At the age of 57, French Socialist leader Francois Mitterand is making his second bid for the Presidency of France.
(PARIS 1974) SCU Mitterand greets others on platform audience listens
SCU Mitterand speaks (PARIS 1975)
TRAVEL SHOT Election posters
SCU Mitterand through crowds
SCU Mitterand speaks (PARIS 1978)
GV Massed crowd chanting
CU People in crowds and Do Gaulle poster
GV Mitterand speaking (PARIS 1973)
GV Deserted rail lines and streets
GV Military trucks and traffic jams
SCU Mitterand in street with marchers (PARIS 1974)
SCU Mitterand enters TV studio
GV Mitterand aits, Chaban-Delmas in
CU Mitterand sitting among newsmen
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Background: At the age of 57, French Socialist leader Francois Mitterand is making his second bid for the Presidency of France. When the French electorate goes to the polls on Sunday, 5 May, it is likely he will come out ahead of his two right-wing opponents but will then face a second run-off against one of his two right-wing opponents.
M. Mitterand, who goes into the Presidential race with the backing of both Socialist and Communist parties, has an outstanding record in French politics, in which he has been a mainstay for the past 30 years.
He was a member of the first post-war De Gaulle government at the age of 29 and has served in a total of eleven governments since then.
However, his career fell into the decline with the return of General De Gaulle to the Presidency during the 1960s. Mitterand, at that time, was labelled as a man who never quite reached the top and critics attributed his lack of complete success to a suggestion of duplicity which surrounded his political manouverings.
But in 1965, M. Mitterand confounded his critics and astounded even his friends when he entered the Presidential race against De Gaulle and succeeded in forcing the French leader into an embarrassing second poll -- and even then Mitterand gained 45 per cent of the vote.
That defeat put M. Mitterand in further difficulty. The Socialist party fell into disarray and he resigned from the leadership for a short time. But the fact is there is nobody else with the same durability and stature as Mitterand anywhere on the left of French politics.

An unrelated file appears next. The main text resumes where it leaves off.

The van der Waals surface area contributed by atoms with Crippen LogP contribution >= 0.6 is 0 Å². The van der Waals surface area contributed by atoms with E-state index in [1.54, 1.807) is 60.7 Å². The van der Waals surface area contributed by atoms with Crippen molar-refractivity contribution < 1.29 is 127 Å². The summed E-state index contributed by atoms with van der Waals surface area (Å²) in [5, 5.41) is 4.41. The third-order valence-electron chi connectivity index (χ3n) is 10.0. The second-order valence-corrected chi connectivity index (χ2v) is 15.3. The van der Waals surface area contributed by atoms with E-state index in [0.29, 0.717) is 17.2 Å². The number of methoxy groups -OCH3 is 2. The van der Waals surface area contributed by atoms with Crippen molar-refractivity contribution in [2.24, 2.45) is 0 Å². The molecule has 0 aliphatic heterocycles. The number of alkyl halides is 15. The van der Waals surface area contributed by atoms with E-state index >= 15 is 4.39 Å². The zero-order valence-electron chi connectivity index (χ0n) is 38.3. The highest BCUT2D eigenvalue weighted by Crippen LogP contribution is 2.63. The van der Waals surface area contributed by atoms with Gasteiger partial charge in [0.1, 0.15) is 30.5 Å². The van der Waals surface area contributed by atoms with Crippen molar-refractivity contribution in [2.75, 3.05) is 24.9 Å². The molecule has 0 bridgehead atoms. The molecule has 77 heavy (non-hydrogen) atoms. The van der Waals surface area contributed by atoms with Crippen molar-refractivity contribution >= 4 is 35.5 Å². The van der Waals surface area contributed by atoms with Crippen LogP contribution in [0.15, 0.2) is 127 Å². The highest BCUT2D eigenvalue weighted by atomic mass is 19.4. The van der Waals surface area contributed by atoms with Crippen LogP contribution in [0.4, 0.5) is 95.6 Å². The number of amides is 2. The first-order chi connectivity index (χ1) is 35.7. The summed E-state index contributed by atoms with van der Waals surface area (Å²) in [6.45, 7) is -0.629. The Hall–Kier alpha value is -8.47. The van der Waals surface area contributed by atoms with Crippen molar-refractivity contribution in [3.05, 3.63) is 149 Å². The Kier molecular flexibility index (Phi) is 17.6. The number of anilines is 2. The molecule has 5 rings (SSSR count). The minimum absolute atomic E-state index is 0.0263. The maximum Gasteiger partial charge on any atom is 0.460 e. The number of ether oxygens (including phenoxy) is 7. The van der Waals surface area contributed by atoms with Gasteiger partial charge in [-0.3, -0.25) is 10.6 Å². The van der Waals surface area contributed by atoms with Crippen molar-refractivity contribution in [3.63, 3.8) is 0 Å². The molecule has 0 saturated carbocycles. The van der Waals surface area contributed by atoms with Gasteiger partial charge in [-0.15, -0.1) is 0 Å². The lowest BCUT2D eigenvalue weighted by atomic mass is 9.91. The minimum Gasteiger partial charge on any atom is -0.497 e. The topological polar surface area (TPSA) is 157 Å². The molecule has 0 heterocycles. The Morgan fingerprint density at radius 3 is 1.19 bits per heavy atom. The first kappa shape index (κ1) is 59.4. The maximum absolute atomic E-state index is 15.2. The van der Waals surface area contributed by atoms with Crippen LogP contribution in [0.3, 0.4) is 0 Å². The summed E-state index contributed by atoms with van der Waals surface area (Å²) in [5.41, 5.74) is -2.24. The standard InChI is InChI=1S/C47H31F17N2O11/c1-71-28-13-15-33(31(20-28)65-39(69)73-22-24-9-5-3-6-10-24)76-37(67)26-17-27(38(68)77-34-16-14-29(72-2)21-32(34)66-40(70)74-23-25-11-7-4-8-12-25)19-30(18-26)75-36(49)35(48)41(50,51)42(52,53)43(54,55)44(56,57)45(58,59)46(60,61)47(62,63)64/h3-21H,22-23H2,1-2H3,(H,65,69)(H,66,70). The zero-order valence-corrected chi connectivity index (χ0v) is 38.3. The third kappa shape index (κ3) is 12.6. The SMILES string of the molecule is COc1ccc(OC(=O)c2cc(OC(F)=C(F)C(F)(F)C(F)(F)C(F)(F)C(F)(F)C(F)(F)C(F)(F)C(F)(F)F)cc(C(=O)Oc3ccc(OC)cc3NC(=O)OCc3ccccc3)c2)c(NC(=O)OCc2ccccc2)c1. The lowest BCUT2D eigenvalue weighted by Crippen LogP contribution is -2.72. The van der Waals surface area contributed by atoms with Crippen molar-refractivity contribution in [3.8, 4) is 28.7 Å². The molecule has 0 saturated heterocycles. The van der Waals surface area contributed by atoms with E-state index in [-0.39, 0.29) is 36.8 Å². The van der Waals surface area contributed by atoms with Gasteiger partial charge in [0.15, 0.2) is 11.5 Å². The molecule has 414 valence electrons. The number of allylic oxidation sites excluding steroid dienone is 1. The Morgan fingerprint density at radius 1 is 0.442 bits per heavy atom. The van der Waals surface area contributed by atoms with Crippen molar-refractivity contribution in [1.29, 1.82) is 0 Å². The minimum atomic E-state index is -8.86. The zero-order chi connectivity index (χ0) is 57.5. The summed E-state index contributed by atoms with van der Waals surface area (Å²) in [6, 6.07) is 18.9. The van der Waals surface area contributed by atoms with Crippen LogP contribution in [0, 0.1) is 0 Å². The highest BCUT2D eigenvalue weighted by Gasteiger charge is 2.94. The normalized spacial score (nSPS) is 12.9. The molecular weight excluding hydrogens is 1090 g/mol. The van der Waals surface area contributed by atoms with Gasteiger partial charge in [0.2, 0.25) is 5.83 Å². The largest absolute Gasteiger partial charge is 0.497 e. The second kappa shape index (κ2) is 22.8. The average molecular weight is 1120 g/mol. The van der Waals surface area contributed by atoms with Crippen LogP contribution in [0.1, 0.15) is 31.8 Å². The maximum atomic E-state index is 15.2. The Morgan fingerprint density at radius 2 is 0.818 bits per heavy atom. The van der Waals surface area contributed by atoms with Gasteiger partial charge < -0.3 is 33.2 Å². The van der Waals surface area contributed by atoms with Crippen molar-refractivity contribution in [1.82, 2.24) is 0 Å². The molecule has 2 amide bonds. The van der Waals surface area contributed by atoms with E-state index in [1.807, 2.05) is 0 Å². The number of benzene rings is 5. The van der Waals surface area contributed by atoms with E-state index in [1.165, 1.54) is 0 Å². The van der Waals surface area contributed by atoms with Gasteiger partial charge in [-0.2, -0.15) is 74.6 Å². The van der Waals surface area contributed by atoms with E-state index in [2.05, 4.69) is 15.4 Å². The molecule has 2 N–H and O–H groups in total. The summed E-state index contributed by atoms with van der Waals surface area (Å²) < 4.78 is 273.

The dneasy alliance he has constructed with the Communist party is a remarkable tribute to his personal position, considering that he was for a long time considered by the Communists as an enemy of the working class.
Mitterand himself was one of the eight children of a provincial railway worker. In his early days, he demonstrated a remarkable intellectual capacity and his scademic career brought him degrees in both law and political science.
At the same time, he has enormous appeal for the great mass of French workers from whom he draws his support. Long experience as an orator has given him an easy, casual style of speaking and a natural wit.
What may, in the end, deny him the Presidency is the concern felt by many French voters over his ability to control the most violent aspects of the Communist element in his alliance. And yet, while Communist support is vital to him in the election campaign, Mitterand's supporters claim that he is politically strong enough to contain the Communists, should he gain power. And this is the argument he must put over to the majority of French voters if he is to succeed.